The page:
My MacBook Escape will hopefully be back home tomorrow. I handed it in to the largest Apple Norwegian Premium Reseller, and I think they are the official repair place for most Apple products in Norway.
What happened was that my MacBook have had some issues booting the last few months, but jumping into recovery and a repair drive usually fixed it. Then in the beginning of June it refused to boot at all, but it worked fine to boot with my SuperDuper clone. So I handed it in. My hunch was that the drive was dead.
I have received some updates from the technician as they have been looking into it, and they made it clear that it will all be covered by Apple, not because of warranty but because of customer protection laws in the EU (plus EFTA etc). First they ordered a new logic board (plus keyboard, trackpad and battery, and the casing around the keyboard etc; all of that is one “part” apparently). Then they found out that they also had to replace the drive.
My guess was that it was just the drive that was broken, but I’m not going to complain about them giving me all the guts of a new machine for free, and I get to keep my stickers.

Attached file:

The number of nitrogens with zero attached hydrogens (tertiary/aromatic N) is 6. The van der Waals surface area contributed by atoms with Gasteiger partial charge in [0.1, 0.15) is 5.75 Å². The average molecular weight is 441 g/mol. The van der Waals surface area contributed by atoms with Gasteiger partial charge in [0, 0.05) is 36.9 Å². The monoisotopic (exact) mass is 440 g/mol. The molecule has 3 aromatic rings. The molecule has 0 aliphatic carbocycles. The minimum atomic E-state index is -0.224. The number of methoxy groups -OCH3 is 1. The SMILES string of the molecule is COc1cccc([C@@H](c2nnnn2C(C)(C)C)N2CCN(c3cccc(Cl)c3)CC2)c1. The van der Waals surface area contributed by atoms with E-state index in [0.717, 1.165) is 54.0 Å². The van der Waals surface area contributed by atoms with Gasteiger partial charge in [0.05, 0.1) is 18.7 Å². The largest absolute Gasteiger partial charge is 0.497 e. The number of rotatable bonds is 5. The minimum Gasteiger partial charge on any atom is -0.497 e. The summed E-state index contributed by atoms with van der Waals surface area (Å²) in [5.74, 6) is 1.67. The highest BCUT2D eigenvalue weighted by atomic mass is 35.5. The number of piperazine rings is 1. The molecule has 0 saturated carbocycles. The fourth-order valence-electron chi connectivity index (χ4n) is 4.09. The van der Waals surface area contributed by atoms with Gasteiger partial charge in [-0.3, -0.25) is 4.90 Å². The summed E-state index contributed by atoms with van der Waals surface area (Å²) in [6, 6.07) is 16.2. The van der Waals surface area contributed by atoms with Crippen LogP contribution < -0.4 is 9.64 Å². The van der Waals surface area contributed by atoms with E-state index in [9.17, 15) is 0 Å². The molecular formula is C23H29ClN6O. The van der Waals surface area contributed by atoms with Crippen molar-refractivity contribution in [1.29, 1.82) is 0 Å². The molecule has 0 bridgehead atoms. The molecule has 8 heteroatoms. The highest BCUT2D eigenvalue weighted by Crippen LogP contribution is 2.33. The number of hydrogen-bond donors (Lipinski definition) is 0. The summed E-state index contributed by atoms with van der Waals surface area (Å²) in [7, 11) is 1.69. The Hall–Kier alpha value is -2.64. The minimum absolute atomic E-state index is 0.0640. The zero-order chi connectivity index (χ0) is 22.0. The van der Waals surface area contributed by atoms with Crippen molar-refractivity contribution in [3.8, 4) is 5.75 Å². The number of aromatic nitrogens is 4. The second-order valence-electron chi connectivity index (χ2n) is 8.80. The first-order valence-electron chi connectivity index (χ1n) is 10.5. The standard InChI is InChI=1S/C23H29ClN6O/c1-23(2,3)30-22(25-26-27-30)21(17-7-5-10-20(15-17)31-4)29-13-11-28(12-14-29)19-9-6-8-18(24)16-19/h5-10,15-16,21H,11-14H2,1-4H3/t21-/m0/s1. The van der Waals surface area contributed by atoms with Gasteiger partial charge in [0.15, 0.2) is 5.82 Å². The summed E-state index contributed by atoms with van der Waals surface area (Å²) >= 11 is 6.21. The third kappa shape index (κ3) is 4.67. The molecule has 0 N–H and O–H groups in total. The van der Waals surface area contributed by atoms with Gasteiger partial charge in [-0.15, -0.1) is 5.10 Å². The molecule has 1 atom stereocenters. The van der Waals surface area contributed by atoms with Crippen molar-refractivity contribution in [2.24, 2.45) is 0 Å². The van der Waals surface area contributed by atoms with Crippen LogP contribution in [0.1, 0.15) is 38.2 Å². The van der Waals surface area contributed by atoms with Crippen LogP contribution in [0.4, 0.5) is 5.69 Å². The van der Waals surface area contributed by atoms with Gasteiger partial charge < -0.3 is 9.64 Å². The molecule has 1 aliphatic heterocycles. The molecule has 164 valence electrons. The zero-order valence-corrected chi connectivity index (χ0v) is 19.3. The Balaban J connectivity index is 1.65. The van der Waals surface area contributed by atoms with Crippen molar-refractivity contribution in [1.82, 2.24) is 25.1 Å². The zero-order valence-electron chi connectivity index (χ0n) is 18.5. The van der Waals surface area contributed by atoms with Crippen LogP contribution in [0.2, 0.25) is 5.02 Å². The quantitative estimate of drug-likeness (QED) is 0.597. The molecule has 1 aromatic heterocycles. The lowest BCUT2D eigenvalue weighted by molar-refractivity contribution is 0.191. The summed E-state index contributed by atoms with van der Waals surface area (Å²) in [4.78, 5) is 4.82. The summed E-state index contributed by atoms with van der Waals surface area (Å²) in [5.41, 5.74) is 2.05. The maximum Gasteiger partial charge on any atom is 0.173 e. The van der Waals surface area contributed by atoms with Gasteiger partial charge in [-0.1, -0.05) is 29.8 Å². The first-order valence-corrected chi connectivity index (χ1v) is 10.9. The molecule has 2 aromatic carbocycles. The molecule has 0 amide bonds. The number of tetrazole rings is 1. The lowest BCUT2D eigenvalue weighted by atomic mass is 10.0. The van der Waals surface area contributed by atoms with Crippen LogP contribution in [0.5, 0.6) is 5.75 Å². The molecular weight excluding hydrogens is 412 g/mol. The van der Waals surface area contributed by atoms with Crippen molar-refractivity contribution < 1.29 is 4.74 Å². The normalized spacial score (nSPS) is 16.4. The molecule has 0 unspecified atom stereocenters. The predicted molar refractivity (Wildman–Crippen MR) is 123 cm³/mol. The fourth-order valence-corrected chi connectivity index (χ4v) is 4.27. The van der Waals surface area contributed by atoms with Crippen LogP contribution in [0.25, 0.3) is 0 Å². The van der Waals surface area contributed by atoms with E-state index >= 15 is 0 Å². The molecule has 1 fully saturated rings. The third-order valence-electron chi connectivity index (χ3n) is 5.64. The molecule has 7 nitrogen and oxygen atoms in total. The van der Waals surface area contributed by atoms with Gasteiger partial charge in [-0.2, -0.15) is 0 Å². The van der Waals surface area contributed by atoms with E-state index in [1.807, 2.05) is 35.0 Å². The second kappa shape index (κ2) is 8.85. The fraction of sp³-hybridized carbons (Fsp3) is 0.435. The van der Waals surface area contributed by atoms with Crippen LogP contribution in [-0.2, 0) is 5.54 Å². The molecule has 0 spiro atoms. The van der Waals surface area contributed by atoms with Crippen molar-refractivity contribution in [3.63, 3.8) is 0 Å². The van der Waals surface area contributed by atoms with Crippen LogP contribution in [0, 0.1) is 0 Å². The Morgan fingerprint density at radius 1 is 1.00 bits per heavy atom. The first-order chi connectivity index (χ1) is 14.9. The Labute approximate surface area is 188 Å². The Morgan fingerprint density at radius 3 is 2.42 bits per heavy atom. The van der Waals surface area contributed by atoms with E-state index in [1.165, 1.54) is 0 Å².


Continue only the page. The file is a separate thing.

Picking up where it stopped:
But I think Apple have lost a lot of money on this machine, because first I got a new machine when the keyboard broke, and now they replace most of the hardware again.
Now, I also have some worries about this whole “your computer is basically three parts” strategy. It probably makes sense for Apple, when they have to pay for it. But lets say someone got a MacBook Pro in 2016 and it works fine, but they want a new battery in 2021, and they’re told: you have to replace more or less everything inside this computer to do that. How do you think they react?
I guess they have reasons, but there got to be a way for us, the consumers to replace stuff without having to pay for half a computer, either through them being able to recycle the parts or something.